But it wasn’t all roses in Cape Town. There was one event that haunts me to this day.
And it all had begun so well. It had been decided to go and spend the day visiting the Stellenbosch and Franschhoek vineyards. The group comprised Frank and me, Frank’s friend who we were staying with and her friend, Ms. C.
The four of us had a glorious day; and as I wasn’t driving I tried every glass of wine that came my way and as a result found a lovely level of inebriation in the crisp South African sun.
Come evening we headed to an astonishing outdoor restaurant on the outskirts of Stellenbosch called Moyo (admittedly I find most restaurants astonishing after a day of continued wine tasting) which had the largest BBQ–known as a braais in S.A.–I’ve ever encountered, perhaps 50-feet long and on which, unless a animal was on the endangered species list, it appeared to be getting grilled: antelope, buffalo, alligator; Noah’s Ark had apparently been massacred to populate the steaming grills.
So we ate like princes and princesses, listened to the live music beneath the awnings of the trees’ boughs, darkness descended, women in traditional dress walked around the restaurant dabbing traditional face paint on the guests’ faces; we motored back to Cape Town looking somewhat ridiculous, perhaps, but buoyed by one of those rare days where every single minute had glowed with contentment.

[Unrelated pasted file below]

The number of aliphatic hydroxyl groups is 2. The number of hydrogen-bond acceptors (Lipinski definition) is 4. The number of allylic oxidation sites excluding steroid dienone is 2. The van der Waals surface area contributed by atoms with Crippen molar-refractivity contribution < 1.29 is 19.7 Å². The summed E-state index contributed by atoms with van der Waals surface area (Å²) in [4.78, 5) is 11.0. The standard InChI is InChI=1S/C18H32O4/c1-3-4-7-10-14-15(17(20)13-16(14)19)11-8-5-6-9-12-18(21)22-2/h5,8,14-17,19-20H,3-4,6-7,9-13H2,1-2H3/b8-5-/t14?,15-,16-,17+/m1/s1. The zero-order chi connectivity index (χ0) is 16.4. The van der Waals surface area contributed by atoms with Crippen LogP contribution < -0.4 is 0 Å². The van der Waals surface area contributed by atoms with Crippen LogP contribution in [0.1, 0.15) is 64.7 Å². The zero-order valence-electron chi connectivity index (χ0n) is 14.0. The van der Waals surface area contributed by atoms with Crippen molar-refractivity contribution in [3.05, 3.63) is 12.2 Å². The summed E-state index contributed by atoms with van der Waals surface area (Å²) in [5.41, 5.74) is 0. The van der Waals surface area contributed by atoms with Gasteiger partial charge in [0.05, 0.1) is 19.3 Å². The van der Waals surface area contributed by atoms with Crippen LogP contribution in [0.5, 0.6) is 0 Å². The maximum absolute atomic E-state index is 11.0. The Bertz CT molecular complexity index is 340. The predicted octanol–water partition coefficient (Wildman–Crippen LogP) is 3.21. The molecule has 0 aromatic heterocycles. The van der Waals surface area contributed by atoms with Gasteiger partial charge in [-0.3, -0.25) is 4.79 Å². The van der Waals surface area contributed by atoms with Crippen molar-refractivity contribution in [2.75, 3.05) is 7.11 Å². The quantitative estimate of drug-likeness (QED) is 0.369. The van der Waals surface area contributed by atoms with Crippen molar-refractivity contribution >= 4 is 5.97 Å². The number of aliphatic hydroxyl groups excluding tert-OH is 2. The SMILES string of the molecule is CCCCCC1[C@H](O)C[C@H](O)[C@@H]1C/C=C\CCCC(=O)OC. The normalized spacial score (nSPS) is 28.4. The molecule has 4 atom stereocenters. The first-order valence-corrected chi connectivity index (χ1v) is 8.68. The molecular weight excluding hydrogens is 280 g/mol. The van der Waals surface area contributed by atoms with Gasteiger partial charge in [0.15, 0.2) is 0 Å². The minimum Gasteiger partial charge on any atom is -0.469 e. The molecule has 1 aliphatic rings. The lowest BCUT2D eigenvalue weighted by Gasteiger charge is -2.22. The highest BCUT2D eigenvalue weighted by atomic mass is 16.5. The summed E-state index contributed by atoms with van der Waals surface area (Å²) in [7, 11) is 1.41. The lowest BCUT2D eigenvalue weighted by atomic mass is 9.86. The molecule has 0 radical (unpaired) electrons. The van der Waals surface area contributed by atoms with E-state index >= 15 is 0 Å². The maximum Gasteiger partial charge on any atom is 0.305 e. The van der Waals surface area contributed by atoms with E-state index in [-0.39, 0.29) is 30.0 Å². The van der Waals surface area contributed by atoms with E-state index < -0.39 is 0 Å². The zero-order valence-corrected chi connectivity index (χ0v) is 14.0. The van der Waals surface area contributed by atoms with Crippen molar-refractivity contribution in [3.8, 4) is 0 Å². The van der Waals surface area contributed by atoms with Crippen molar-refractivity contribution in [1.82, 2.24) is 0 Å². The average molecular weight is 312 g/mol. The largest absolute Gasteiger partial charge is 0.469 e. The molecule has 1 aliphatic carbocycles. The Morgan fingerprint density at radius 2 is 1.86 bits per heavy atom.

Back in the flat I set about laying out my sleeping bag on the couch, at which point Ms. C sauntered past and said if I wanted I could share the bed with her rather than spending the night on the couch.
I hadn’t been expecting that. What to make of it was beyond my brain power. I put the sleeping bag aside, made my way to the bedroom with uncertain steps and cautiously climbed into the bed beside her and lay rather still.
“No funny stuff,” she said, as if reading my mind. Some funny stuff wouldn’t have been beyond the realm of possibility for me; she was a classically blonde, strapping and beautiful South African enchantress.
I spent the first hour lying there trying to work out whether she was bluffing, playing hard to get, or most probably meant what she’d said. I decided on the latter and spent the rest of the night looking at the ceiling, frozen in frustration and confusion.
Having come from the monk-like existence of an operational tour in Iraq made the sting someone sharper. It felt as if my tank’s turret had followed me into the bed, sealed me inside, imprisoning me from the rest of the world and, more importantly, imprisoning me from the exquisite creature lying at my side.
I still get melancholic thinking about that long night of persecution.